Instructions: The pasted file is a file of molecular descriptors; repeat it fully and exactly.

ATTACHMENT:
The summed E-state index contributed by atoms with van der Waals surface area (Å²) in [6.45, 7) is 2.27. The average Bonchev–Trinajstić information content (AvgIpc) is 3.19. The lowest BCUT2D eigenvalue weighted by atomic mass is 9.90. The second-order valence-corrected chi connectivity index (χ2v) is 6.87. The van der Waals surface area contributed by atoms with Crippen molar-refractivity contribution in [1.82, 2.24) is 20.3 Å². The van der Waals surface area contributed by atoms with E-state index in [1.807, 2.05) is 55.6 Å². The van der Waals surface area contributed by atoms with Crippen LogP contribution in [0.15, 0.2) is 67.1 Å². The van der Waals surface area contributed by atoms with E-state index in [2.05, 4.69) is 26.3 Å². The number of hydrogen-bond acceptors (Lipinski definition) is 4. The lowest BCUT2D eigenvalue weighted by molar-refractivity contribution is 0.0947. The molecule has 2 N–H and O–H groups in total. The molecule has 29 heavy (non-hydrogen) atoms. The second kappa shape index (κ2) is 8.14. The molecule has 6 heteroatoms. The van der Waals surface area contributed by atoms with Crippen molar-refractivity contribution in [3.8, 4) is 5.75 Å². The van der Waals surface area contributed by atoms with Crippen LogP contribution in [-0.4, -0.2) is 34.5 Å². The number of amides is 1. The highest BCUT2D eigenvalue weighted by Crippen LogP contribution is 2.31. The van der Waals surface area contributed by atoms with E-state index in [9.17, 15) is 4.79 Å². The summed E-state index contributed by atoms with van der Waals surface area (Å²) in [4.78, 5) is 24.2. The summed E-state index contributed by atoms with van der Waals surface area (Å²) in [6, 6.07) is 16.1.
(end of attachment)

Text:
The summed E-state index contributed by atoms with van der Waals surface area (Å²) in [6.45, 7) is 2.27. The average Bonchev–Trinajstić information content (AvgIpc) is 3.19. The lowest BCUT2D eigenvalue weighted by atomic mass is 9.90. The second-order valence-corrected chi connectivity index (χ2v) is 6.87. The van der Waals surface area contributed by atoms with Crippen molar-refractivity contribution in [1.82, 2.24) is 20.3 Å². The van der Waals surface area contributed by atoms with E-state index in [1.807, 2.05) is 55.6 Å². The van der Waals surface area contributed by atoms with Crippen LogP contribution in [0.15, 0.2) is 67.1 Å². The van der Waals surface area contributed by atoms with E-state index in [2.05, 4.69) is 26.3 Å². The number of hydrogen-bond acceptors (Lipinski definition) is 4. The lowest BCUT2D eigenvalue weighted by molar-refractivity contribution is 0.0947. The molecule has 2 N–H and O–H groups in total. The molecule has 29 heavy (non-hydrogen) atoms. The second kappa shape index (κ2) is 8.14. The molecule has 6 heteroatoms. The van der Waals surface area contributed by atoms with Crippen molar-refractivity contribution in [3.8, 4) is 5.75 Å². The van der Waals surface area contributed by atoms with Crippen LogP contribution in [-0.4, -0.2) is 34.5 Å². The number of amides is 1. The highest BCUT2D eigenvalue weighted by Crippen LogP contribution is 2.31. The van der Waals surface area contributed by atoms with E-state index in [9.17, 15) is 4.79 Å². The summed E-state index contributed by atoms with van der Waals surface area (Å²) in [4.78, 5) is 24.2. The summed E-state index contributed by atoms with van der Waals surface area (Å²) in [6, 6.07) is 16.1.